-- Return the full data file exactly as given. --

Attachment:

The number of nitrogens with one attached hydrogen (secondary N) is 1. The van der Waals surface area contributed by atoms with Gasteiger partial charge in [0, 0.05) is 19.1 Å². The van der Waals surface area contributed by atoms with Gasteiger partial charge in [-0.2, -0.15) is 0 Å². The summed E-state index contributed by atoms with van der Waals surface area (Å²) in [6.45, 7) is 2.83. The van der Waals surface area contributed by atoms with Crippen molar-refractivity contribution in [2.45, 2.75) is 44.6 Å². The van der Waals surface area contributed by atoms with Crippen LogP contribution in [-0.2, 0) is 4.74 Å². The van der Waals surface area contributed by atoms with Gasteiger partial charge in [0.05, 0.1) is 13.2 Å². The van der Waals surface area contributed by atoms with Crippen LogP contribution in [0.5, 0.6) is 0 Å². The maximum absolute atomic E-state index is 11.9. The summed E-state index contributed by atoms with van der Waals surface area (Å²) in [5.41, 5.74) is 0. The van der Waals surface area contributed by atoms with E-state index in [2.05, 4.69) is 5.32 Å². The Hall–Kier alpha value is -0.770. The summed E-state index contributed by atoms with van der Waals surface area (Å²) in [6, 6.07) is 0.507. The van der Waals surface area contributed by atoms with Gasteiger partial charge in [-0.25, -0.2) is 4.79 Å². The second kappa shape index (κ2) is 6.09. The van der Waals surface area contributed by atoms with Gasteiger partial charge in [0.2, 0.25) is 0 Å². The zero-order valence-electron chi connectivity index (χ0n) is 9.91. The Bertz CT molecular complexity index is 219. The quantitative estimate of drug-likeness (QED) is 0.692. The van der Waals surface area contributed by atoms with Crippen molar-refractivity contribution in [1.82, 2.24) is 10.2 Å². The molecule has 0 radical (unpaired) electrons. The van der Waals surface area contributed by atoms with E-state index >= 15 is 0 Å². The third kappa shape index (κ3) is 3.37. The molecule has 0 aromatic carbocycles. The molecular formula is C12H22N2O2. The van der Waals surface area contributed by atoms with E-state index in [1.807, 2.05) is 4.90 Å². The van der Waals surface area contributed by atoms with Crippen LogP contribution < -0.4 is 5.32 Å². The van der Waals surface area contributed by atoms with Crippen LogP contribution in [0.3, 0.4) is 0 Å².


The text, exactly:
The number of nitrogens with one attached hydrogen (secondary N) is 1. The van der Waals surface area contributed by atoms with Gasteiger partial charge in [0, 0.05) is 19.1 Å². The van der Waals surface area contributed by atoms with Gasteiger partial charge in [-0.2, -0.15) is 0 Å². The summed E-state index contributed by atoms with van der Waals surface area (Å²) in [6.45, 7) is 2.83. The van der Waals surface area contributed by atoms with Crippen molar-refractivity contribution in [2.45, 2.75) is 44.6 Å². The van der Waals surface area contributed by atoms with Crippen LogP contribution in [-0.2, 0) is 4.74 Å². The van der Waals surface area contributed by atoms with Gasteiger partial charge in [0.05, 0.1) is 13.2 Å². The van der Waals surface area contributed by atoms with Crippen LogP contribution in [0.5, 0.6) is 0 Å². The maximum absolute atomic E-state index is 11.9. The summed E-state index contributed by atoms with van der Waals surface area (Å²) in [5.41, 5.74) is 0. The van der Waals surface area contributed by atoms with E-state index in [2.05, 4.69) is 5.32 Å². The Hall–Kier alpha value is -0.770. The summed E-state index contributed by atoms with van der Waals surface area (Å²) in [6, 6.07) is 0.507. The van der Waals surface area contributed by atoms with Gasteiger partial charge in [-0.25, -0.2) is 4.79 Å². The second kappa shape index (κ2) is 6.09. The van der Waals surface area contributed by atoms with Gasteiger partial charge in [0.2, 0.25) is 0 Å². The zero-order valence-electron chi connectivity index (χ0n) is 9.91. The Bertz CT molecular complexity index is 219. The quantitative estimate of drug-likeness (QED) is 0.692. The van der Waals surface area contributed by atoms with Crippen molar-refractivity contribution in [1.82, 2.24) is 10.2 Å². The molecule has 0 radical (unpaired) electrons. The van der Waals surface area contributed by atoms with E-state index >= 15 is 0 Å². The third kappa shape index (κ3) is 3.37. The molecule has 0 aromatic carbocycles. The molecular formula is C12H22N2O2. The van der Waals surface area contributed by atoms with E-state index in [1.807, 2.05) is 4.90 Å². The van der Waals surface area contributed by atoms with Crippen LogP contribution < -0.4 is 5.32 Å². The van der Waals surface area contributed by atoms with Crippen LogP contribution in [0.3, 0.4) is 0 Å².